Please Update your browser

Your browser is out of date, and may not be compatible with our website. A list of the most popular web browsers can be found below.
Just click on the icons to get to the download page.

Jakarta Post
The Jakarta Post
Video Weather icon 30°C
DKI Jakarta, Indonesia
weather-icon
30°C Partly Cloudy

Dry and mostly cloudy throughout the day.

  • weather-icon

    Wed

    26℃ - 32℃

  • weather-icon

    Thu

    25℃ - 32℃

  • weather-icon

    Fri

    25℃ - 31℃

  • weather-icon

    Sat

    26℃ - 30℃

North Jakarta looks to water hyacinths in tackling ‘Black River’ pollution

  • News Desk
    News Desk

    The Jakarta Post

Jakarta | Thu, November 29, 2018 | 01:55 pm
North Jakarta looks to water hyacinths in tackling ‘Black River’ pollution Decorative lighting is strung along the nylon netting that covers the Sentiong River on July 24. The "beautification" measure was taken to try and improve the river's appearance and reduce its odor ahead of the 18th Asian Games. (tribunjakarta.com/Gerald Leonardo Agustino)

The North Jakarta municipality is mulling the use of water hyacinths to improve the water quality of the heavily polluted Sentiong River, its deputy mayor has said.

The Jakarta administration has tried a variety of methods from nylon netting to nanobubble technology to try and reduce the smell coming from the river.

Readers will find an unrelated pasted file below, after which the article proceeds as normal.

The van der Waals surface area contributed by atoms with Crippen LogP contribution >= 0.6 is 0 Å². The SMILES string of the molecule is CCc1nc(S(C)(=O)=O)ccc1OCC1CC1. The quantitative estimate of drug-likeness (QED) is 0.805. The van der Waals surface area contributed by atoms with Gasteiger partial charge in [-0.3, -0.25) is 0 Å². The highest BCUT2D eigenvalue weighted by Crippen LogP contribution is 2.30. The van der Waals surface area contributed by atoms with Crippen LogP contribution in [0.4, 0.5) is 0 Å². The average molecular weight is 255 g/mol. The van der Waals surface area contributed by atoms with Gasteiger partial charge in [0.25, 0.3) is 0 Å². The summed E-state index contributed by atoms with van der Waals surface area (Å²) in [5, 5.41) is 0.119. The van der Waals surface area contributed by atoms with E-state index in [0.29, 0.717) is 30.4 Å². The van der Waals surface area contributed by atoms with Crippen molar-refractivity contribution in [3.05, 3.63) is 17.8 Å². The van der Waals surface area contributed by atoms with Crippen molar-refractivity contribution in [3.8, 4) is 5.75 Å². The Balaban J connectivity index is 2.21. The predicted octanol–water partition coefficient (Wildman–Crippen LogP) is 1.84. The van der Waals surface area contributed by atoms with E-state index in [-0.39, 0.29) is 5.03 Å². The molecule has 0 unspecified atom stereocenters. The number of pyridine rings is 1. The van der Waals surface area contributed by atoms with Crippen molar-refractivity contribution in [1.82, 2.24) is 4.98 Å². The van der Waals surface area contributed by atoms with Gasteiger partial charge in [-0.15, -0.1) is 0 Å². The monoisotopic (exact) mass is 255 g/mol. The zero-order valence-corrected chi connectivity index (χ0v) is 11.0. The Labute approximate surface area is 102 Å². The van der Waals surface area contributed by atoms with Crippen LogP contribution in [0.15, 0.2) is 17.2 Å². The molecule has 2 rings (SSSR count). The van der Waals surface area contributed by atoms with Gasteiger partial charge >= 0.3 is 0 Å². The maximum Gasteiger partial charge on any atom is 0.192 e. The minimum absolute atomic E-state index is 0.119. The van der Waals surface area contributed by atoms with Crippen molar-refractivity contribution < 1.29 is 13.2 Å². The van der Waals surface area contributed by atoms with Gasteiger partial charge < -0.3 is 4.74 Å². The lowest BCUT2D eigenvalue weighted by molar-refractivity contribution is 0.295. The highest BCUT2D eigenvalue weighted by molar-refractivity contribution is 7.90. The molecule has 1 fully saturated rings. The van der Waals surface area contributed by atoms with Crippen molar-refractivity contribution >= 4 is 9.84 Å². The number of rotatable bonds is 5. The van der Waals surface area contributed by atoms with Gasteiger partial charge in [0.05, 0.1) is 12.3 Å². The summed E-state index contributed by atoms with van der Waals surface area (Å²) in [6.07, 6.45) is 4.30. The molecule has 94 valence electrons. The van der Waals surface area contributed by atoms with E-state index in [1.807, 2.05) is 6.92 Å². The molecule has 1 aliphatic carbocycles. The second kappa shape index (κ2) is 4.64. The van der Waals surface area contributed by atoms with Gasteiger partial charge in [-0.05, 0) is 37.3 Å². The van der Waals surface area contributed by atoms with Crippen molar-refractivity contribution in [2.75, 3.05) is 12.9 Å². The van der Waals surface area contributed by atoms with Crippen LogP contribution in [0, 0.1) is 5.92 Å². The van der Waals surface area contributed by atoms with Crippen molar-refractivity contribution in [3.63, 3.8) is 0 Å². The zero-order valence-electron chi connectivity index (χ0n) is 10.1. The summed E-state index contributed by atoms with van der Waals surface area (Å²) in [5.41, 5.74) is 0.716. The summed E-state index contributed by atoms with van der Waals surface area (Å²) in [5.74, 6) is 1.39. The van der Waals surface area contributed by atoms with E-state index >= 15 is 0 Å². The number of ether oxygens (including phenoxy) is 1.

“[We] will try [growing water hyacinths] in the Sentiong River, nicknamed kali item [black river]. The roots of the water hyacinth can absorb toxic substances from the water, while its leaves can beautify the river,” North Jakarta Deputy Mayor Ali Maulana Hakim said, as quoted by kompas.com.

The Sentiong has been dubbed "black river" for its discolored waters and putrid odor.

Lambas Sigalingging, who heads the implementation unit of the North Jakarta water management agency, said that the idea emerged when he learned that bodies of water inhabited by the fast-growing plant generally became clearer.

“That’s one of the benefits of the plant,” said Lambas.

Indonesian Institute of Sciences (LIPI) limnologist Gadis Sri Haryani confirmed that the plant would be effective in purifying the river, as it could absorb both organic and non-organic particulate matter. She added that the plant was able to live in water with excessive nutrient content – also called nutrient pollution.

However, Gadis stressed that the administration would do better to focus on preventive measures.

“It would be more difficult to purify the water continuously, compared to developing a public wastewater treatment facility [such as] a wastewater treatment plant that could be used for several businesses,” she said.

Besides, Gadis said, the North Jakarta administration would need to manage the water hyacinth's development, because it was an invasive species that tended to spread undesirably, as had happened at Rawa Pening Lake in Central Java and Limboto Lake in Gorontalo.

The administration said it had anticipated the potential problem and would implement measure to limit the plant's spread.

If the water hyacinths succeeded, Lambas said, the municipality would also try planting lotuses in the river. (sau/vla)

Join the discussions